(National Law Review) It’s Mental Health Awareness Month, and you will see a lot of social media posts about breaking the stigma this month and raising awareness for mental health issues and that’s great, but this isn’t that post.
1 in 5 people will experience some sort of mental health issue (I don’t like calling it an “illness” per se) over the course of their lifetimes and 1 in 4 people are dealing with one right now. Even if you don’t experience a mental health issue, you will still likely face challenges that impact your mental health and wellbeing.
I’ve shared my personal story about dealing with depression in order to shine a light on showing that it’s okay to not be okay all of the time and that just because you struggle with a mental health issue doesn’t mean you can’t be successful or lead a great life. Because we are not defined by our mental health issues.
You can run a successful business, be a great employee, be a super mom and partner – whatever it is that you want to accomplish – and you can still have a mental health issue.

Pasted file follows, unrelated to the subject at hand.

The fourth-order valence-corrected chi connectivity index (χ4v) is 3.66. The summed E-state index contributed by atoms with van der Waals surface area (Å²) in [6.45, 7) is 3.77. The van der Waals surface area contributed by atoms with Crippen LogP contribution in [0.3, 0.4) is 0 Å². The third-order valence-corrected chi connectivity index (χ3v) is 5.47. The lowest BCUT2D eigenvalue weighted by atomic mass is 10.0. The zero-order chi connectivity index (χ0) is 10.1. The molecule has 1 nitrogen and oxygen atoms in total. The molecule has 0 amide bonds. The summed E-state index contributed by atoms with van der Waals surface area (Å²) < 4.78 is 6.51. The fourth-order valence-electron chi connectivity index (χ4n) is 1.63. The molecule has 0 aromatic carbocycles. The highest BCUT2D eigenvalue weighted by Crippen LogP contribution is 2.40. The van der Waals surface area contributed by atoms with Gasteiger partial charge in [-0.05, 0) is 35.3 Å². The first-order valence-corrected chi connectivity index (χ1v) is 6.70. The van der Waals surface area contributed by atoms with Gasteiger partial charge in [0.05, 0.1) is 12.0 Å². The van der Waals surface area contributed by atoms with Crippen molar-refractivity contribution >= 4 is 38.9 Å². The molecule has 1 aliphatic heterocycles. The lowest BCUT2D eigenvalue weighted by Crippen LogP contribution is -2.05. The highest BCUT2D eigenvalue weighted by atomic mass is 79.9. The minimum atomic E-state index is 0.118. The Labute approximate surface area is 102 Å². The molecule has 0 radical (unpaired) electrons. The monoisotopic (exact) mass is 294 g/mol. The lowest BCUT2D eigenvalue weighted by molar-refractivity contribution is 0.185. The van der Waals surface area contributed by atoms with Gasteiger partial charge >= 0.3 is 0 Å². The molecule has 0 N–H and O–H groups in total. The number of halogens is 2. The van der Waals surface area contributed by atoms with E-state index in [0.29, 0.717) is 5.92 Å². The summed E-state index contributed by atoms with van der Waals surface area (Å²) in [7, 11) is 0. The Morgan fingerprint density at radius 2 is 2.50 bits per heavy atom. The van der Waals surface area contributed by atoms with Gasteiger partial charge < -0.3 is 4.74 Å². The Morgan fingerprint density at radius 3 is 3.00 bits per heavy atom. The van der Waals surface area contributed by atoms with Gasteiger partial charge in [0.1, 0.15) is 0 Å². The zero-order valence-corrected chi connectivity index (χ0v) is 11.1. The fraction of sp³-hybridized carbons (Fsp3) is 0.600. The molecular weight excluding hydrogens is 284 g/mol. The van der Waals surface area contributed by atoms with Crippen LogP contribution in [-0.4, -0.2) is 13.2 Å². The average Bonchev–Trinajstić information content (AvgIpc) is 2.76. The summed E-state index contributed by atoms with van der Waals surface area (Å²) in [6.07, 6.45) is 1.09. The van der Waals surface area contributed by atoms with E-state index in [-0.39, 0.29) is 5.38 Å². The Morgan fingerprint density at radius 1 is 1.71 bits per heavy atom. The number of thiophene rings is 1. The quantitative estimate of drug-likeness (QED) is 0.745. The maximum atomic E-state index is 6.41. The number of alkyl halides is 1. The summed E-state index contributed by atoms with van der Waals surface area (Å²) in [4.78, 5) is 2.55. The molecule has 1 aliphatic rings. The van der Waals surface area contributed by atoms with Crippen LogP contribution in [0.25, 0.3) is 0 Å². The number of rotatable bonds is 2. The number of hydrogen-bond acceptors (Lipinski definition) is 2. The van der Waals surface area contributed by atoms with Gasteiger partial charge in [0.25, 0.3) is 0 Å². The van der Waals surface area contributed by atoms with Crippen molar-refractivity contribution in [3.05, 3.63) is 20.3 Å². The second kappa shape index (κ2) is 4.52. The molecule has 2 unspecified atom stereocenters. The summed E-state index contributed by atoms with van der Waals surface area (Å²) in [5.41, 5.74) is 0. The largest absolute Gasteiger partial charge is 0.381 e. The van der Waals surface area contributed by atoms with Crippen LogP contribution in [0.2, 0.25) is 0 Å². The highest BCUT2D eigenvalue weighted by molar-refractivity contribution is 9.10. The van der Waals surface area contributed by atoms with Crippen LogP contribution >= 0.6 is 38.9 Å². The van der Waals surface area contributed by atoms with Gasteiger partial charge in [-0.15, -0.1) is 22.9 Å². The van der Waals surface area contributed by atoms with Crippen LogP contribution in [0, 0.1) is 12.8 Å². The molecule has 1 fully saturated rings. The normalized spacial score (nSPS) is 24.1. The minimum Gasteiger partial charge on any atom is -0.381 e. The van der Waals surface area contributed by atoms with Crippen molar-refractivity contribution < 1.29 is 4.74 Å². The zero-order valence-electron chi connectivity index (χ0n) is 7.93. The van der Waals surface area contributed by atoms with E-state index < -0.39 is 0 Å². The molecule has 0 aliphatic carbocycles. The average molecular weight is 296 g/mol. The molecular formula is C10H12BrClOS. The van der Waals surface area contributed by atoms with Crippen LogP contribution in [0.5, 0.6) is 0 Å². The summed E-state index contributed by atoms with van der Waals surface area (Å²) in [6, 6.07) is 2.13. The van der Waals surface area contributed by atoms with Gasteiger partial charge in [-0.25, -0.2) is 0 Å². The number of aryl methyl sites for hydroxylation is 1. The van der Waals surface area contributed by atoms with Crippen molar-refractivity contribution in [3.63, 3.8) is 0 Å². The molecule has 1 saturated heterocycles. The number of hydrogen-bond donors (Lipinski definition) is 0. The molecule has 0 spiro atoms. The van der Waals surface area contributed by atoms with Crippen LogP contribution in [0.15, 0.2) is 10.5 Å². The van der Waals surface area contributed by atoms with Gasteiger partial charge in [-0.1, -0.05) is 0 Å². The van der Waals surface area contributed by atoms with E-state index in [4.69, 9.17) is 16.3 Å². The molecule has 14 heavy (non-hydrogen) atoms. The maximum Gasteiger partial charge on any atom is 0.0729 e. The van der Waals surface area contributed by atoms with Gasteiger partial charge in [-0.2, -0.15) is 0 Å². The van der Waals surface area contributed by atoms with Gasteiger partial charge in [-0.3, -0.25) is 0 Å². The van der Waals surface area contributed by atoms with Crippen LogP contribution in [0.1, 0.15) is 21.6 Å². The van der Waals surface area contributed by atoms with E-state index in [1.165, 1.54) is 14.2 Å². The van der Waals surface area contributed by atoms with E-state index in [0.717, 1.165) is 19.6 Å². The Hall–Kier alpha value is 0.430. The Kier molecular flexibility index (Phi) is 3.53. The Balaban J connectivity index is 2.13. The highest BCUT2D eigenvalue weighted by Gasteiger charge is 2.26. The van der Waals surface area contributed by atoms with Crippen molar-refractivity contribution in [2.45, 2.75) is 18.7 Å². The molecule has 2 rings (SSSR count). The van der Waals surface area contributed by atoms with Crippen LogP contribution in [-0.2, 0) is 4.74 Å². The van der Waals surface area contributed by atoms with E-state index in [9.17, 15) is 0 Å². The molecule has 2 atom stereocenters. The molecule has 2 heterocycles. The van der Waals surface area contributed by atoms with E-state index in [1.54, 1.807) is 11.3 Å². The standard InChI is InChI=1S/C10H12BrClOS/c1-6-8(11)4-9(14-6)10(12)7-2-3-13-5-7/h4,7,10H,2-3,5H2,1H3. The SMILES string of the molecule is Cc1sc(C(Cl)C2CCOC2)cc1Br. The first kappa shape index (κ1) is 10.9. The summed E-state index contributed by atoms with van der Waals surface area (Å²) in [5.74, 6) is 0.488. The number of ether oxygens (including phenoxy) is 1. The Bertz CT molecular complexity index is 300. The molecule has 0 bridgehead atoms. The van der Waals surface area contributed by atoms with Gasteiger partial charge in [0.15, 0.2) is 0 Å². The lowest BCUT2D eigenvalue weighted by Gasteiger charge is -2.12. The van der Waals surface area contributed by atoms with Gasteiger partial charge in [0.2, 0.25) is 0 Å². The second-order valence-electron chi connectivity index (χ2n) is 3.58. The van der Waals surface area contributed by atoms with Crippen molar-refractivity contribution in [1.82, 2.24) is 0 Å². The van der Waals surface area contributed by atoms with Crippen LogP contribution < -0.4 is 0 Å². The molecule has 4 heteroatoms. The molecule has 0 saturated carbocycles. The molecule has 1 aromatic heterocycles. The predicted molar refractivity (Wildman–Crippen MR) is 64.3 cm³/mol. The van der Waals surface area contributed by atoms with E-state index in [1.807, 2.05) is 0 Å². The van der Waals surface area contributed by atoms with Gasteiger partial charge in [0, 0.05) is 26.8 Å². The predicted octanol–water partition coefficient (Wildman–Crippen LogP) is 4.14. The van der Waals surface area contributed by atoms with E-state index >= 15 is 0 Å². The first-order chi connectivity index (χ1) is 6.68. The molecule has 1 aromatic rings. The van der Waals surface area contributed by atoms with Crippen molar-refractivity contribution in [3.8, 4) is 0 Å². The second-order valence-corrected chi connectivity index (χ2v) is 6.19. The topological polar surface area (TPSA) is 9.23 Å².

Here’s the thing – it’s okay to ask for help – we are lucky to have access to it – it doesn’t mean you are weak if you take meds or go to therapy.
I’m passionate about standing up for mental health awareness and I always worry – what if people think I’m less capable of providing great work? What if someone doesn’t want to work with me because I stand up for this issue?
But raising awareness is more important to me than what people will think and if I can use my platform to help one person, then I will have done something good. I want others to know they aren’t alone.
How can you help?
And remember – we are not defined by our mental health issues and it’s okay to not be okay – so many people are right there with you, including me.
Check in on yourself and others. Take care of yourself and others. Share your story in a way that is comfortable for you. When we speak about it, we give others the courage to share their stories and normalize conversations about mental health.
Source: National Law Review